September 26, 1916 |
|Died||April 17, 2015|
|Years of service||1943–1968|
|Unit||Corps of Electrical and Mechanical Engineers|
|Awards||Padma Shri Award|
|Other work||Manager of early corporate high-technology institutions in India|
Madan was born to a Parsi family in Rangoon, Burma (now Myanmar) on September 26, 1916. He and his family fled Burma just before its capture by the Japanese during World War II, returning to India on the heels of the retreating British Army.
Madan studied Chemistry at the University College Rangoon, earning a B.Sc. (Honours) in Chemistry followed by a Physics (Honours) degree. He was awarded the University's S. Ramanatha Reddiar Prize (Gold Medal) for highest standing in the Physics Honours Examination. Later, he completed a course in electronic engineering (wireless and radar) at Marconi College in Essex, U.K.
In 1943, Madan was commissioned into the British Indian Army, where he commanded a field unit in the turbulent Khyber-Pakhtunkhwa province. After the war, he continued as an officer of the Indian Army, serving in the Corps of Electrical and Mechanical Engineers. He earned the rank of Brigadier before retiring, at the age of 52. In 1975 he received the Padma Shri for his services to the nation.
Upon retiring from the military, Madan began a career in India's rapidly growing high-technology sector, initially with the nation's premier defense electronics public sector company, Bharat Electronics Limited (BEL). While there, he planned and supervised the construction of BEL’s Radar and Communications factory at Ghaziabad, and became its first General Manager. He later planned and supervised construction of Gujarat Communications and Electronics Limited, a public sector electronics company of the state of Gujarat. He served as its Chairman and Managing Director for seven years, and remained Chairman for an additional five years.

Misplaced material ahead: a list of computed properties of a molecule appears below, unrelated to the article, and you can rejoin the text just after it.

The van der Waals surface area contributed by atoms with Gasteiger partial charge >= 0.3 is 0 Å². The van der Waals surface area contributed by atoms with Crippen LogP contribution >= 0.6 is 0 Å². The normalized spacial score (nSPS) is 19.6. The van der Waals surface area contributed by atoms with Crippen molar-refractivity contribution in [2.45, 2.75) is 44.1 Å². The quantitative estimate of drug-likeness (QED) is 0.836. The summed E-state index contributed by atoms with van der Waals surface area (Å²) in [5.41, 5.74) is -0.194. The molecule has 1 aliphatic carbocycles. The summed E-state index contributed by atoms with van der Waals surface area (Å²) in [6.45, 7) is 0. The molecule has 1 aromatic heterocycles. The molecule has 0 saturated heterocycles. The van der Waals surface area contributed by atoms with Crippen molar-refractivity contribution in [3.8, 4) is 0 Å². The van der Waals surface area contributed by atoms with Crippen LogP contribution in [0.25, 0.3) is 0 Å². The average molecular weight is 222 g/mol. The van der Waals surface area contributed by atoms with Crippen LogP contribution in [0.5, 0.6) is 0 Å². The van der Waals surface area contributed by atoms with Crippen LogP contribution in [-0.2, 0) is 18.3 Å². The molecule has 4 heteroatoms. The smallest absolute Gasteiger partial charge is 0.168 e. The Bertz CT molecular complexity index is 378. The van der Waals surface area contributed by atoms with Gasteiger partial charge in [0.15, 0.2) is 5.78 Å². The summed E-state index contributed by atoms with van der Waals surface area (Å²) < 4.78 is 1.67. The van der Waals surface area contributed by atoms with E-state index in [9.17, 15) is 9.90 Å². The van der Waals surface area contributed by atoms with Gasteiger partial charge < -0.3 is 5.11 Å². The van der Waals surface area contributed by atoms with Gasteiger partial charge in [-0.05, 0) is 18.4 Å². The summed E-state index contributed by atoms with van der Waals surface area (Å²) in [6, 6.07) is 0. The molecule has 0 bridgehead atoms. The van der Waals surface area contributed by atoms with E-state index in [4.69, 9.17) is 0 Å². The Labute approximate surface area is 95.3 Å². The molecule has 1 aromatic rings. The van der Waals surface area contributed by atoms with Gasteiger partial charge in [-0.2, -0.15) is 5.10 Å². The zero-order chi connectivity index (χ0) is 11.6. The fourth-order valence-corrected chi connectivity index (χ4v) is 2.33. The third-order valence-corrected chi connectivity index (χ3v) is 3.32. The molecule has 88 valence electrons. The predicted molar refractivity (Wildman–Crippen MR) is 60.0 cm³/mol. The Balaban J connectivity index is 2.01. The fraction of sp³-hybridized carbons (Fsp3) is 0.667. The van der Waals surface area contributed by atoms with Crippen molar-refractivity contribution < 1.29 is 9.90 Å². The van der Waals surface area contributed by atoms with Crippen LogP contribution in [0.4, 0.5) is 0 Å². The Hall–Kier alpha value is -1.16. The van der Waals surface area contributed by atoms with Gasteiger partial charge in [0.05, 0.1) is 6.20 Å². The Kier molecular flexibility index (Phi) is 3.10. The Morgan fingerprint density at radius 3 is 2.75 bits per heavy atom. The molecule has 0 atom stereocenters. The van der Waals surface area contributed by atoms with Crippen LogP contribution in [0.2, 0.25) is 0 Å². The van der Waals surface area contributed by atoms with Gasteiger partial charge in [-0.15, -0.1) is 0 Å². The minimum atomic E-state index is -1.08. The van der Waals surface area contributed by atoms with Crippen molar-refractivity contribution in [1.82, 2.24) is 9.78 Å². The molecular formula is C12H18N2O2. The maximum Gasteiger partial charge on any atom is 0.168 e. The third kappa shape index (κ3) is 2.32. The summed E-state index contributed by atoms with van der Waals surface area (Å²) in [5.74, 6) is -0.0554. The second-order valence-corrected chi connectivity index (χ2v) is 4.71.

In 1980, Madan joined the Tata Power Company, serving as an Advisor to what is now the largest private sector power utility company in India. In this capacity, he steered the company’s Mumbai-based Research and Development activities away from consumer electronics, toward the development of high-tech weapon systems for the Defence Ministry. To manufacture these new systems, he set up a Tata Power production unit capable of precision engineering in Electronic City, Bangalore. The unit, Tata Electronics Development Services, is now known as the Strategic Electronics Division. Madan served as an Advisor to Tata Power for seventeen years before finally retiring in 1997 at the age of 80 years.
- Handbook of Indian Universities, 7th printing. Hesperides Press. Bangalore: READ BOOKS. ISBN 978-1-4067-6642-4.
- Pessie Madan (2008). An Odyssey: My Reminiscences. New Delhi: Konark Publishers Pvt. Ltd. ISBN 978-81-220-0740-4.